case where V2 is the potential energy, how many points on its curve would correspond to a state of zero force? (301 (gal/{:0 as} ﬂedghw (b) 2. , 3.
t least 5. 33. (2.5 points) Referring to the same graph as in the previous question, which potential energy
curves would allow the most stable equlibrium conditions to exist? @333; V7, as “law teen“ (0) V12.
(d) Stability Would be the same for all three potential energy functions. 10 34. (2.5 points) If Mario smells his Mama’s delicious spaghetti vangole thirty seconds after his
Mama adds the clams to the pasta on the stove, then when would Luigi smell the dish,
assuming the molecules responsible for the aroma perform randomwalk type motion through
the air, and Luigi is four times as far away from the stove as Mario? (a)2({minute after Mama adds the clams.
bit/minutes after Mama adds the clams.
/ minutes after Mama adds the clams. %
c1) )6 minutes after Mama adds the clams. ‘ f ..
3?, M "
35. (2.5 points) How do the average speeds of oxygen molecules (molecular weight = 32 g/ mole)
compare to nitrogen molecules (molecular weight=28 g/ mole) at room temperature (298°K).
(3) Oxygen moves 7% faster than nitrogen. \JS 9:!
Oxygen moves 14% faster than nitrogen. A H
itrogen moves 7% faster than oxygen. ' 3‘2;
) Nitrogen moves 14% faster than oxygen. z D ) =5 26
a"; 2 36. ( 2.5 points) Suppose 0.1 kg of ice melts in 1 kg of water initially at T = 25°C inside a
well—insulated container. Which quantity vvill increase as a result of this process? @he entropy of the ice plus water. 3 r  l ‘ '
(b) The energy of the ice plus water. Q—c CM ed; l : Jo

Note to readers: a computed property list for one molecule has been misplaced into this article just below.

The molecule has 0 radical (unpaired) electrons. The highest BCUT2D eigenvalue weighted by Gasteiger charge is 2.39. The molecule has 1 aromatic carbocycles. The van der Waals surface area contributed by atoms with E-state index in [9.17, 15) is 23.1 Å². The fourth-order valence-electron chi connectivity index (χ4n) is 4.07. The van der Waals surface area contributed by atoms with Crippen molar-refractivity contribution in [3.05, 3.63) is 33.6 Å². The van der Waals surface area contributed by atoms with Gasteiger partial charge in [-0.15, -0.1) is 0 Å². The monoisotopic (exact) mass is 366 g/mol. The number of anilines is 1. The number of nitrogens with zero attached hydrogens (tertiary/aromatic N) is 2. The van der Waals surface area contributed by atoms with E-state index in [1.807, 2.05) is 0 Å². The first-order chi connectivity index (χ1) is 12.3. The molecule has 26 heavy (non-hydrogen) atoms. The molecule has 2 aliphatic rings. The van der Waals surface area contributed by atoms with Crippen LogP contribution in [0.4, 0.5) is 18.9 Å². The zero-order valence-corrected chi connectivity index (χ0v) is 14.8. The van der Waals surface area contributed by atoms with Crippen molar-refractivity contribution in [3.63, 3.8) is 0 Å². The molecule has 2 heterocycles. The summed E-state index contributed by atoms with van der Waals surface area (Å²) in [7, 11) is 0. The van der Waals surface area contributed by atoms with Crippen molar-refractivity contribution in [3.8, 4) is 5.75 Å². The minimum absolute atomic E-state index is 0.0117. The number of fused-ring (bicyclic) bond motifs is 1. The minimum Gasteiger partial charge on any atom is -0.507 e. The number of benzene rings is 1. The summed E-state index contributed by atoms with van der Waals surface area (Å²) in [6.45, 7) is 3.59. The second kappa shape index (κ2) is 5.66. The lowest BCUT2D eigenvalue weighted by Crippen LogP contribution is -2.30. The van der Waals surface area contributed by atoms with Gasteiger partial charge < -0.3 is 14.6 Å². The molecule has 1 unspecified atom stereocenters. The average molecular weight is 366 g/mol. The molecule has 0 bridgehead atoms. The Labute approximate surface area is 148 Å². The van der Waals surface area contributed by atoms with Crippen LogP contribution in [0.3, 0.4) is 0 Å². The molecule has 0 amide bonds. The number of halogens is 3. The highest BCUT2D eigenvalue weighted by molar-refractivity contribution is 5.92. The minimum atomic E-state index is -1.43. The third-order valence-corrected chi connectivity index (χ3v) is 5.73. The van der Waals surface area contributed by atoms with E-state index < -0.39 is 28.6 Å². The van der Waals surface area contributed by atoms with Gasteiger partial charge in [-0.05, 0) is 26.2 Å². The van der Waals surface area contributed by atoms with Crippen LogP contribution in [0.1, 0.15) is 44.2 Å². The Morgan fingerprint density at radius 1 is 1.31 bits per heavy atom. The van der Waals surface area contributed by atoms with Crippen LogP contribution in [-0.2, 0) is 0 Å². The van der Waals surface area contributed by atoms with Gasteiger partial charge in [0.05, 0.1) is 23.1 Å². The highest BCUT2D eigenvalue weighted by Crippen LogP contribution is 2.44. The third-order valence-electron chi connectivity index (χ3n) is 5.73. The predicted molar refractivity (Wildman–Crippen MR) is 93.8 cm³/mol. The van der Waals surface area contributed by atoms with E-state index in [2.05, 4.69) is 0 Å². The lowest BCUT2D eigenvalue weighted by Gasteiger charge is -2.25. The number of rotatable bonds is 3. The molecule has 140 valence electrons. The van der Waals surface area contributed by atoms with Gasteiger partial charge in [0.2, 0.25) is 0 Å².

(c) The average temperature of the ice plus water. 4"“ £04 I (d) None of the quantities above will increase. 37. (2.5 points) This room likely contains about 3 X 109 atoms of radon in its approximately
2 X 103 1113 volume, a typical concentration for a wellventilated building anywhere. At this
level, the number of radioactive radon nuclei you breath in per 10"3m3 volume breath falls far
below the level of any health concern. However, if by chance all the radon atoms in the room
managed to end up in one breath, the situation might be different. The frequency for this
happening, assuming the radon atoms can move independently of one another throughout the volume of the room is roughly: (a) About twice in every 106 breaths.
(b) About three times in every 109 breaths. _ About six times in every 1020 breaths.
@ ‘ bout once every 101900000000" breaths. 6‘ l. 0?— laced“ While watching late—night TV, you hear another series of ads for products from Bolto—Corp
Industries, a little known Kansas manufacturer. You suspect that several of these products violate
at least one law of thermodynamics. Choose the lowest numbered one violated, if this is the case, for the following three products. For example, if a product violates the ﬁrst and second laws, mark
the ﬁrst law choice. 38. (2.5 points) The “Boltotoaster", a device that converts 6 kW of electrical work directly into
6 kW of heat. (a) Violates the zeroth law of thermodynamics. Neal @lcn‘fa 138% c) Violates the second law of thermodynamics. Q W @ l wfo A!
o thermodynamic laws need be violated. d bu 39. (2.5 points) The “Bolto4000”, a small heat engine that generates 12 kW of mechanical power
for every 36 kW of input heat energy. (b) Violates the ﬁrst law of thermodynamics. (a) Violates the zeroth law of thermodynamics.
(b) Violates the ﬁrst law of thermodynamics. c) Violates the second law of thermodynamics.
® No thermodynamic laws need be violated. 40. (2.5 points) The “BoltoQOOO”, another small heat engine that generates 25 kW of mechanical power for every 5 kW of heat energy it exhausts to the environment as it operates between
temperatues of 600°K and 1200°K. (a) Violates the zeroth law of thermodynamics. b Violates the ﬁrst law of thermodynamics.
iolates the second law of thermodynamics. (d) No thermodynamic laws need be violated. 12 £49.. at ...
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This note was uploaded on 01/29/2012 for the course PHYS 213 taught by Professor Oshea during the Fall '08 term at Kansas State University.
 Fall '08
 oshea
 Physics